James Tylor
Whalers, Sealers and Landstealers (The Whalers House)
(detail), 2013
bequerel daguerreotype with 140 and 12 guage shotgun holes
courtesy the artist

Penumbral Tales

18 July - 20 September

Penumbral Tales combines the work of contemporary South Australian photographers with archival imagery to explore the idea of the ‘periphery’ – the realm of the outsider, fringe dweller and the marginalised. Including portraiture, landscape and still-life photography, artists push the documentary and expressive powers of their medium in analogue and digital formats to construct powerful vignettes of everyday life beyond the so-called mainstream of modern times.

Alice Blanch, Odette England, Gee Greenslade, Mark Kimber, Sue Kneebone, Hailey Lane, Deborah Paauwe, CJ Taylor, James Tylor

Penumbral Tales is a Flinders University Art Museum exhibition curated by Mark Kimber and presented for the 2015 South Australian Living Artist’s Festival.

 


 


 

 
Ngarra
Untitled, 1998
fibre tipped pens on paper
collection of Ngarra Estate
courtesy Mossenson Galleries, Perth

The world is not a foreign land

26 September - 29 November

Spanning three geographically and culturally diverse regions – the Tiwi Islands, the Kimberley and North-eastern Arnhem Land – this exhibition presents the work of six Aboriginal artists to examine the way in which the term ‘Indigenous contemporary art’ is conceived. Striking, and at first stylistically different, these works are juxtaposed within the exhibition to unveil intricate connections and relationships forcing us to reconsider how objects and practices may relate beyond the boundaries of existing categories.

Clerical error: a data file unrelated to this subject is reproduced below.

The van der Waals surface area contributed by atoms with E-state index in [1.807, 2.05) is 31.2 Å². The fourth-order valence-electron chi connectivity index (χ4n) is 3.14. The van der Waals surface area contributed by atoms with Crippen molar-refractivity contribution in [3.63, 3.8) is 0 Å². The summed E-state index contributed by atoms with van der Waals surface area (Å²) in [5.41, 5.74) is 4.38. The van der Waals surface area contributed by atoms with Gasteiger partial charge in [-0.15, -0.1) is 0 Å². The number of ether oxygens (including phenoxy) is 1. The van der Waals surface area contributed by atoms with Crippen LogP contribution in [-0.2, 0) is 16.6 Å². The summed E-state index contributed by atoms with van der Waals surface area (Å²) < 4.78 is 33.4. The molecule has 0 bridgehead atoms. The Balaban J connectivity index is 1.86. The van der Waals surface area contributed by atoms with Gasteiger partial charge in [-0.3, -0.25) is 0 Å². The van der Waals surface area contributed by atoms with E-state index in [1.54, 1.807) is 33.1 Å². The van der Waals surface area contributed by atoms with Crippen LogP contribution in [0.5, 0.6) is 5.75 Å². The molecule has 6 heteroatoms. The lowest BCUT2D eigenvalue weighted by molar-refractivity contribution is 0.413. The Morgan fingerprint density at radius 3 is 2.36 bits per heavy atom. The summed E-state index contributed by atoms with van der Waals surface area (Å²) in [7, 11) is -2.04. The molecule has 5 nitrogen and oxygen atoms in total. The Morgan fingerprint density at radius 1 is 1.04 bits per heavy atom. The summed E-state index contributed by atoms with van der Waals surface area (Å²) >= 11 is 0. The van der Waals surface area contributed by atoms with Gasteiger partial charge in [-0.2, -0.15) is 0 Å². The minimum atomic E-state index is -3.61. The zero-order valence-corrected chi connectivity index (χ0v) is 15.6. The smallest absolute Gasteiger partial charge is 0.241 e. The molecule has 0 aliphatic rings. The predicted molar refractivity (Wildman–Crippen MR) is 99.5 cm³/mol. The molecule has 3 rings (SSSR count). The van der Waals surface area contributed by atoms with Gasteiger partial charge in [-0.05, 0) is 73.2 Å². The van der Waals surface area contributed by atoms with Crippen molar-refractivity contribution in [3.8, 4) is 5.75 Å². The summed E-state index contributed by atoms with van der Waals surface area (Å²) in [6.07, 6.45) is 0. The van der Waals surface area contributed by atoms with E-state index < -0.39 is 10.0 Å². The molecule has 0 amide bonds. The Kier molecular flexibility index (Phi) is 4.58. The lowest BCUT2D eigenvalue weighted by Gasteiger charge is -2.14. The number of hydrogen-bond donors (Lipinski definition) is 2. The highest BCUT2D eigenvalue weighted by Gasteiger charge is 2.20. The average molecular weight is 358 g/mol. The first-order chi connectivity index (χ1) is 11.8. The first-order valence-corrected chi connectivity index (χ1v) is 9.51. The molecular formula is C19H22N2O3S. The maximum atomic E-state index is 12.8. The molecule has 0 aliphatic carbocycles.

Timothy Cook, Djambawa Marawili, Ngarra, Rusty Peters, Freda Warlapinni, Nyapanyapa Yunupingu

The world is not a foreign land is an Ian Potter Museum of Art and NETS Victoria touring exhibition curated by Quentin Sprague. Its presentation in Adelaide is supported by the Festival of Contemporary Aboriginal and Torres Strait Islander Art, presented by the Art Gallery of South Australia.

 

                                

 


 

 
Rod McRae
Operation Foctrot, 2010
mixed media installation
courtesy the artist

Wunderkammer: The Cabinet of Wonders

6 December - 8 February 2015

In a surreal display of taxidermy Sydney-based artist Rod McRae powerfully illuminates grave and critical challenges confronting our world: problems of population, pollution and climate change that threaten biodiversity, the environment and the very survival of our planet. These works are in McRae’s words ‘portals’ into what was, what is and what could be. Wunderkammer asks us to contemplate the consequences of our actions and examine our responsibilities as inhabitants of a shared world.

Disclaimer: all the animals in Wunderkammer have been ethically sourced. No animal has been harmed to make this work in the first instance; the skins are the result of death by natural causes, medical euthanasia, hunting, culling and/or food production and have been traded on, sometimes multiple times, before they became part of this body of work.


 

All exhibitions are supported by

 


Visions of Australia is an Australian Government program supporting touring exhibitions by providing funding assistance for the development and touring of Australian cultural material across Australia.